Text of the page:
Fiscal and Education Spillovers from Charter School Expansion
The fiscal and educational consequences of charter expansion for non-charter students are central issues in the debate over charter schools. Do charter schools drain resources and high-achieving peers from non-charter schools? This paper answers these questions using an empirical strategy that exploits a 2011 reform that lifted caps on charter schools for underperforming districts in Massachusetts. We use complementary synthetic control instrumental variables (IV-SC) and differences-in-differences instrumental variables (IV-DiD) estimators. The results suggest greater charter attendance increases per-pupil expenditures in traditional public schools and induces them to shift expenditure from support services to instruction and salaries. At the same time, charter expansion has a small positive effect on non-charter students’ achievement.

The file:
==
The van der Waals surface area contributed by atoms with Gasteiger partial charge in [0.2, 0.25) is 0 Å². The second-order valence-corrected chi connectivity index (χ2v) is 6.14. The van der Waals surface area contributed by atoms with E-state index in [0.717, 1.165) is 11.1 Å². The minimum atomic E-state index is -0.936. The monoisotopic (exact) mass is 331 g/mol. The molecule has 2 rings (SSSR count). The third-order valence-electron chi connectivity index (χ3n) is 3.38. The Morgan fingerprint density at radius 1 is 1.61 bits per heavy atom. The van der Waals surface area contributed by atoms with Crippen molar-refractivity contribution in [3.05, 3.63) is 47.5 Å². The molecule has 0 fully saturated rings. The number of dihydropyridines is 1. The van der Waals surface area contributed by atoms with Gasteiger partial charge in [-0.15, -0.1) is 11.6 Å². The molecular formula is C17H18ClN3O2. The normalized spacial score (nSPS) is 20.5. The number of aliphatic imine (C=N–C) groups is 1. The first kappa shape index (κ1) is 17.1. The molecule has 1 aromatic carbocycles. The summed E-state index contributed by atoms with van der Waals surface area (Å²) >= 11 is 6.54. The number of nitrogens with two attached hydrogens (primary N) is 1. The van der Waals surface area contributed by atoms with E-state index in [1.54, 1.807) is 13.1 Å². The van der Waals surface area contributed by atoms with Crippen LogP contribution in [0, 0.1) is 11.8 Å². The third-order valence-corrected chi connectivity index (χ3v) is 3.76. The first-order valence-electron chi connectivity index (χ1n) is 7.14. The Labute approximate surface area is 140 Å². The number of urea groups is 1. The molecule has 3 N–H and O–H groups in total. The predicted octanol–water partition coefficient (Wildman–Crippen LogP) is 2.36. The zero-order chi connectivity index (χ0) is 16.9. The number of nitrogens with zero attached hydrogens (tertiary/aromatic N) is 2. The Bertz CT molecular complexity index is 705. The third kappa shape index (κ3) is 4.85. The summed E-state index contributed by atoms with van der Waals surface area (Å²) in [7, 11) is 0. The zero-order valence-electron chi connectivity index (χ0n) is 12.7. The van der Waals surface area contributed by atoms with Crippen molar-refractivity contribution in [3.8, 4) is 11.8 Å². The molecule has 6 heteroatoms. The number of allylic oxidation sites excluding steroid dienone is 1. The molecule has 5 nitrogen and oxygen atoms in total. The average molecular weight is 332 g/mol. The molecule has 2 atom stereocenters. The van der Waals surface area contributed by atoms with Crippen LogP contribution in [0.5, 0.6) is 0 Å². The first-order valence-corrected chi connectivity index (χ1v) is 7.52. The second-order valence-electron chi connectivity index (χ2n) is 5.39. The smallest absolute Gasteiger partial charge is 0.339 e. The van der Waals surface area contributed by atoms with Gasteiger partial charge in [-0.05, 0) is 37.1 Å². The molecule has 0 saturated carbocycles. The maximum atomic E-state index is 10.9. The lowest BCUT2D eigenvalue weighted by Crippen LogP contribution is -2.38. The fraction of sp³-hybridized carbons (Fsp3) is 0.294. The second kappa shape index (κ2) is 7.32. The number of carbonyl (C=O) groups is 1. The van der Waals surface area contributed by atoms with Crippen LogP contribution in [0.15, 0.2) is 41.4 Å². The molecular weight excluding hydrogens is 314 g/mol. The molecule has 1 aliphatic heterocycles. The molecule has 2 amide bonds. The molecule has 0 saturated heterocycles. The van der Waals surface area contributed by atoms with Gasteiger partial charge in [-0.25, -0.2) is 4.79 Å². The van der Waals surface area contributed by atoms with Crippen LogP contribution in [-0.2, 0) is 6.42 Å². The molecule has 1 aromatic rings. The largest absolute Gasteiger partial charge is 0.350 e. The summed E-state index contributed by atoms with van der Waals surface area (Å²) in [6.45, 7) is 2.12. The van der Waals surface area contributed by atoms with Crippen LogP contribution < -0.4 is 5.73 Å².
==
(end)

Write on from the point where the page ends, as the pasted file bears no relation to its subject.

Document Object Identifier (DOI): 10.3386/w25070
Forthcoming: Fiscal and Education Spillovers from Charter Expansion, Camille Terrier, Matthew W. Ridley. in Trans-Atlantic Public Economics Seminar 2018, Hoynes, Landais, and Spinnewijn. 2018